News Daily: Labour suspends MP and Fallon denies ‘lewd’ remarks

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Labour suspends MP accused of harassment

Allegations of inappropriate behaviour at Westminster continue. Labour has suspended MP Kelvin Hopkins after party activist Ava Etemadzadeh claimed he had sexually harassed her. She told the BBC she had first complained about the incident two years ago. Labour has not given any details about the claim against Mr Hopkins, MP for Luton North since 1997, but said it took all such allegations “extremely seriously”. Mr Hopkins has not yet commented to the BBC.

Meanwhile, Conservative MP Sir Michael Fallon has “categorically” denied making “lewd” remarks to House of Commons Leader Andrea Leadsom. The Sun and Daily Mail report that she complained to Number 10 about his behaviour, said to have happened between 2010 and 2012, when neither was in the cabinet. The allegation comes a day after Sir Michael resigned as defence secretary, saying his conduct had in the past “fallen below” today’s expected standards.

Protests against Catalan leaders’ detentions

Thousands of people in Catalonia have protested against the Spanish high court’s decision to detain eight leaders of the region’s independence movement. They are accused of rebellion, sedition and misuse of public funds. Meanwhile, a European Arrest Warrant has been issued for for ousted Catalan President Carles Puigdemont, who is in Belgium. Spanish Prime Minister Mariano Rajoy imposed direct rule over Catalonia last week, amid a continuing constitutional crisis.

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Trump’s twitter account switched off

He’s known as the “Twitter president”, using it to share his opinions on matters as diverse as North Korea and ratings for the US version of TV’s The Apprentice. But Donald Trump’s 41.7 million followers were deprived of his comments for 11 minutes when his account – @realdonaldtrump – was “deactivated”. The social media giant says an employee on their last day with the company was responsible. Mr Trump hasn’t yet commented – online or otherwise.

How Japan’s youth see the kamikaze pilots of WW2

In the 2000s, films such as For Those We Love and The Eternal Zero were released, portraying the kamikaze as heroes. But even Sho, a teenager who said they were heroic, admitted that, if Japan went to war tomorrow, he wouldn’t be prepared to die for his country. “It’s because I cannot do it, ” he said, “that I find them heroic and courageous.” In fact, only 11% of Japanese nationals would be willing to fight for the country at all, according to a global survey.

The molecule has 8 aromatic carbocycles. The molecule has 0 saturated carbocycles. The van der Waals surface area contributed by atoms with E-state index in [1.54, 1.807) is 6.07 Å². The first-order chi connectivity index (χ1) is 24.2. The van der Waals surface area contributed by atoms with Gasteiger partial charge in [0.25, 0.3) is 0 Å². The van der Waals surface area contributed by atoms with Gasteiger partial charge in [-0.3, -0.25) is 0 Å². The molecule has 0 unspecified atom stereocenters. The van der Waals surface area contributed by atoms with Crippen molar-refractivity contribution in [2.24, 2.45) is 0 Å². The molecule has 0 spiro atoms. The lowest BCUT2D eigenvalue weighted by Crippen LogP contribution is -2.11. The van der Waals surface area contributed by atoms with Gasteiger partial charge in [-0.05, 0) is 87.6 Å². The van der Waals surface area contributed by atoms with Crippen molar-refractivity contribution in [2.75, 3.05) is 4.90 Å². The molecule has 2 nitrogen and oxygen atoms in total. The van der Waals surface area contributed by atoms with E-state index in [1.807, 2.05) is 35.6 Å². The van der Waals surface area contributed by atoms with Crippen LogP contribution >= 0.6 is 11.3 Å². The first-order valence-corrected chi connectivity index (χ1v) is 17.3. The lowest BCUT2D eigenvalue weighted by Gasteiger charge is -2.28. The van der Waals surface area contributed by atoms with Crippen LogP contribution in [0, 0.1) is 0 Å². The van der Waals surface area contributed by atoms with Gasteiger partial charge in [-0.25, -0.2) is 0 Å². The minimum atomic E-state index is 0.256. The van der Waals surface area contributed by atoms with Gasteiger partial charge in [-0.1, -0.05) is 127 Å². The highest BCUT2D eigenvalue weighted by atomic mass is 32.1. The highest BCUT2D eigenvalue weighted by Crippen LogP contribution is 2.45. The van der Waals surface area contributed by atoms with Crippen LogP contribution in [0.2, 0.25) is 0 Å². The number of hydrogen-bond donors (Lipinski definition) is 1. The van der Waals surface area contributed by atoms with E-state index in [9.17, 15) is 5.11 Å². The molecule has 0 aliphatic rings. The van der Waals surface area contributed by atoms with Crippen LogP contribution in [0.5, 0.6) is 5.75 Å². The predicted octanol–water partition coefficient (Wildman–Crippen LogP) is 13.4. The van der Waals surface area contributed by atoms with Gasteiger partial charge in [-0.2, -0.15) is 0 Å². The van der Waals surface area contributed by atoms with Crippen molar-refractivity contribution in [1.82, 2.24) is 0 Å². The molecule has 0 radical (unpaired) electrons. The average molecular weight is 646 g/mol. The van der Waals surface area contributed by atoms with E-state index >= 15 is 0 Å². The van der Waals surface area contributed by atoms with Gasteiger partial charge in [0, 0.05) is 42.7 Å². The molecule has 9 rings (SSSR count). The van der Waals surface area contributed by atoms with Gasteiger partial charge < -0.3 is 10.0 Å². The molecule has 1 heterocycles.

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What the papers say

Several newspapers report that Conservative MPs are unhappy at the promotion of 41-year-old Gavin Williamson to defence secretary following Sir Michael Fallon’s resignation. The Guardian quotes one as saying it could be Theresa May’s “last mistake”, but the Daily Telegraph says her move makes Mr Williamson a leadership contender and could be part of the prime minister’s “succession” plan. The allegation that Sir Michael made inappropriate remarks to fellow Conservative Andrea Leadsom – which he denies – also get much coverage. Meanwhile, the Daily Express claims that 56,000 foreign nationals are “on the run” in the UK.

Daily digest

Cancer discovery Gut bacteria “boost” therapy

Moors Murderer Ian Brady’s ashes disposed of at sea

‘Old scams, new tricks’ Time-honoured fraud methods not disappearing, say experts

Nick Bryant The time when America stopped being great

Seven days quiz Whose record have One Direction equalled?

If you watch one thing today

Suicidal thoughts – a seafarer’s story

If you listen to one thing today

The impact of Picasso’s Guernica

If you read one thing today

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NSPCC

What’s it like being a Childline volunteer?

Today’s lookahead

13:00 The funeral of Daphne Caruana Galizia, the journalist who was killed by a car bomb last month, takes place in Malta.

19:55 The first round of the English FA Cup gets under way, with National League side Hyde United taking on League One’s MK Dons.

On this day

2004 Republican George W Bush wins a second term as US president, defeating Democrat John Kerry.

From elsewhere

How trust shapes nations’ safety rules (The Atlantic)

Do animals dream of electric humans? (Independent)

How Stalin became Stalinist (New Yorker)

Why pterosaurs were the weirdest wonders on wings (National Geographic)

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